Hadoop is rising for a simple reason, Bearden says: Because relational databases can’t handle the onslaught of new data types that have emerged just recently, he said.

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Hadoop has a better upside than 25 other enterprise IT categories, according to ETR.

“The opportunity for all of us with Hadoop is being driven by the explosion of data that really started three to four years ago with the new paradigm data sources,” Bearden said. “It’s those new paradigm data sources that have grown and… put pressure on traditional data architecture and transaction systems. They’ve become very siloed, very constrained.”

At the end of the day, Hadoop wins and simply blends into the enterprise IT environment, says Forrester analyst Mike Gualtieri. “What percentage of large enterprise do you think Forester estimates will adopt Hadoop?” the analyst asked the audience during the keynote. Before answering, Gualtieri encouraged the audience to think about how many enterprises have adopted other technologies, like relational database management systems and Web servers.

“It’s 100 percent,” Gualtieri says. “No matter what the adoption rate is now, in the next couple of years we estimate that 100 percent of large companies will be using Hadoop in one form or another. These are exciting times.”

According to Bearden, the scalability advantage that Hadoop holds over existing architectures is creating new opportunities across every industry, he said. “There’s tremendous value in bringing all of this data together under management, especially in a central architecture,” he says. “That kind of modern data architecture…unlocks tremendous value and opens up use cases and business models” that were never possible before.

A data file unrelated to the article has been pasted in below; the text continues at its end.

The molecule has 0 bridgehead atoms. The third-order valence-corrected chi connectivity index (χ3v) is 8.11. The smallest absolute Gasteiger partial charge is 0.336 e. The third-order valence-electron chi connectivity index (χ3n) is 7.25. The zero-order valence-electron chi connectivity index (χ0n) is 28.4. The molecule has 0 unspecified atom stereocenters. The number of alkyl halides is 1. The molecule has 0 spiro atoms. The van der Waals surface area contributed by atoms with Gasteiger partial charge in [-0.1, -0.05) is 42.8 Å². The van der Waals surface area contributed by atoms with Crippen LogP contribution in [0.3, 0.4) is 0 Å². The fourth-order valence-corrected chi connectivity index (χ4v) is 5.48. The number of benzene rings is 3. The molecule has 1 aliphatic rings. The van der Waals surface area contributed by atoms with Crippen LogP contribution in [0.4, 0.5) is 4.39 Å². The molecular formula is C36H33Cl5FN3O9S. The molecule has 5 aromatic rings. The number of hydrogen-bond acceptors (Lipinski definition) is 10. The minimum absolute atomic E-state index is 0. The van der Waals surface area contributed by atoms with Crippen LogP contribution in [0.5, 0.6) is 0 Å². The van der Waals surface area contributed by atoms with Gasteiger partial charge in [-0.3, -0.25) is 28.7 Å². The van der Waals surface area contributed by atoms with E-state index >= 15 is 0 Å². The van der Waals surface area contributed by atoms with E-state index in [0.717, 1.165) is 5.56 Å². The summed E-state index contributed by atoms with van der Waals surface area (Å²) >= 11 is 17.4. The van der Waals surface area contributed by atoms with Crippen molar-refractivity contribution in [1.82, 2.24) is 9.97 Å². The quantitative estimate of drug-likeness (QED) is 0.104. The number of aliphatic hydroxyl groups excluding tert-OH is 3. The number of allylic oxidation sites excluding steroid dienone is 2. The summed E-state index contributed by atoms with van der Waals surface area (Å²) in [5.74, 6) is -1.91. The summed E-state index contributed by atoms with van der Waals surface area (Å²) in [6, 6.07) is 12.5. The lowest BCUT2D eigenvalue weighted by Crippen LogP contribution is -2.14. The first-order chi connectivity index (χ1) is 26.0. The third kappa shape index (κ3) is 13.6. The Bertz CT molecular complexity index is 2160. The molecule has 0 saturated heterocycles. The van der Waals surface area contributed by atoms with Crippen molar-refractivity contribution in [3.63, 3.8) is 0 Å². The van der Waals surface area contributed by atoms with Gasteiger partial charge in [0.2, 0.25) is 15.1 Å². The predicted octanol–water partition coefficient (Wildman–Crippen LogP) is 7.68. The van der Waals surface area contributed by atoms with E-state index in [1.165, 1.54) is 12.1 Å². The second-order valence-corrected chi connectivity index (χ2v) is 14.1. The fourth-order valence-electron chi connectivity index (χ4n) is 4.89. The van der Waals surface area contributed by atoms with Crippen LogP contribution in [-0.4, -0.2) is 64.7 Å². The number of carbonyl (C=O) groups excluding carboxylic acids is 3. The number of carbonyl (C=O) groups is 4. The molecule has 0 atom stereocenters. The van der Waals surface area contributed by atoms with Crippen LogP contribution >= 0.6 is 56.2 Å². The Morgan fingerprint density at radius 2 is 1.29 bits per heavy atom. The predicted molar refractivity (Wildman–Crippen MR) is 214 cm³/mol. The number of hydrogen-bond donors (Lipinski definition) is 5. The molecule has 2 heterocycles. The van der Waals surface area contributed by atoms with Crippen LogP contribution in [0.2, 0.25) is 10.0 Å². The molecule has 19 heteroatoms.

Hadoop is solving a new problem in a new way that creates new opportunities, but that doesn’t mean the old relational systems get replaced, Bearden says. “None of the existing capabilities go away,” he says. “I think that was always what was so powerful when we stated looking at the Hadoop opportunity….It didn’t have to be a zero-sum game for Hadoop to win.”

This “massive opportunity” that Hadoop represents is only possible because of the open source community, Bearden added.

“I’ve said from day one that Hadoop is too big of a platform and too big of an opportunity for any one company… and that this had to be driven by a community effort,” he said. “Hadoop is about a community. It’s about the users, the committers. It’s about the ecosystem and what you do to drive the tech forward and really try to transform it. I think we should be very proud, especially in the last three or four years of what we’ve accomplished together as a team and as a family.”

The Hadoop Summit runs through Thursday

Related Items:

Gartner: Hadoop Adoption ‘Fairly Anemic’

Does Hadoop Need a Reality Check?

Hortonworks Files for IPO, Will Trade Under ‘HDP’